lowered 11/16 to 30 1/2 on news it's selling its folding-carton business to
. The unit includes five converting plants and five sales-and-technical-support centers, and represents more than $100 million in annual sales, Tenneco said. Caraustar closed unchanged at 23 1/8.
Earnings/revenue reports and previews
spiked up 2 5/16, or 7.6%, to 32 15/16 after recording third-quarter earnings of 41 cents a share, a penny above the seven-analyst prediction and ahead of the year-ago 37 cents. The company also announced a deal to provide AOL with content and related links from the Web sites of
Better Homes and Gardens
Ladies' Home Journal
tacked on 3 to 100 7/16 after setting a 2-for-1 stock split and reporting first-quarter earnings of 93 cents a share, beating the 16-analyst estimate by 3 cents and moving up from the year-ago 80 cents.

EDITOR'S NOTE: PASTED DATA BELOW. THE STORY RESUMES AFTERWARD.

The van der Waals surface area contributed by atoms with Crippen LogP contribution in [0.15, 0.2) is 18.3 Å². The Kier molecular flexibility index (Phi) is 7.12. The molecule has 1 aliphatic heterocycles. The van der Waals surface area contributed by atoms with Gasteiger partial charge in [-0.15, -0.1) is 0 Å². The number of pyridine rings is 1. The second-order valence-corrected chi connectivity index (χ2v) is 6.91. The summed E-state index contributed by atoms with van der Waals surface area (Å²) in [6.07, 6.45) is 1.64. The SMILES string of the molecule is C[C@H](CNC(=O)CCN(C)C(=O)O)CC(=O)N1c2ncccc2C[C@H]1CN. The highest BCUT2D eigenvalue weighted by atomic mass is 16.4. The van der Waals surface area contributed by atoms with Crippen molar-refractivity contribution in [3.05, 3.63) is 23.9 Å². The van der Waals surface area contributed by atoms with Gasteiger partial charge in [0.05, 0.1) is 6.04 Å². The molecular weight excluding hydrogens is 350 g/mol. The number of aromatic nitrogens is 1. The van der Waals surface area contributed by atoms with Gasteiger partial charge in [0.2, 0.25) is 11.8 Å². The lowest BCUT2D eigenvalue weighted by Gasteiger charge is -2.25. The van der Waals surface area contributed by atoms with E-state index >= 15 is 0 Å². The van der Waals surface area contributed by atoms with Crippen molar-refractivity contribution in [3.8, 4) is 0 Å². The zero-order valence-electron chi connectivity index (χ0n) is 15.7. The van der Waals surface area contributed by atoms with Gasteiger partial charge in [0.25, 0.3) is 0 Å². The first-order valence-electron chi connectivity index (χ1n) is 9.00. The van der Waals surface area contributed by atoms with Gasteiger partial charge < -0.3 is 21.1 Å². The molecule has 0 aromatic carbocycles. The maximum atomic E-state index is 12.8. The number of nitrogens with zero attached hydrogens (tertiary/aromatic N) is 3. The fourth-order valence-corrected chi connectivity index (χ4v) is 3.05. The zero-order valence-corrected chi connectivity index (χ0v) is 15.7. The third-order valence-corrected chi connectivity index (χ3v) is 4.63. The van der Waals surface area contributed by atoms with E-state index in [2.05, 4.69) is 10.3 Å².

In other earnings news:
Offerings and stock actions
lost 6 1/4, or 8.7%, to 66 -- following an intraday high of 73 13/16 -- after its 94%-owned
filed to offer 3 million shares.
added 2 3/16 to 72 13/16 after setting a 3-for-2 stock split.
Morgan Stanley Dean Witter
raised its 12-month price target for the stock to 87 from 79 a share and
lifted it to buy from outperform.
soared 6 7/16, or 49.5%, to 19 1/2 after
BT Alex. Brown
priced its IPO at $13 a share. The company is an Internet, intranet and extranet site builder.
dropped 3 7/8, or 9.3%, to 38 after Morgan Stanley Dean Witter downgraded it to outperform from strong buy.
DoubleClick shot up 25 3/16, or 24.5%, to 128 3/16 after Goldman Sachs added the stock to its recommended list after rating it a market outperform.
flew up 7/16 to 31 after
upgraded the stock to near-term accumulate from neutral.
USX-U.S. Steel Group
lowered 11/16 to 28 5/8 even after Merrill Lynch named it the firm's Focus One stock of the week.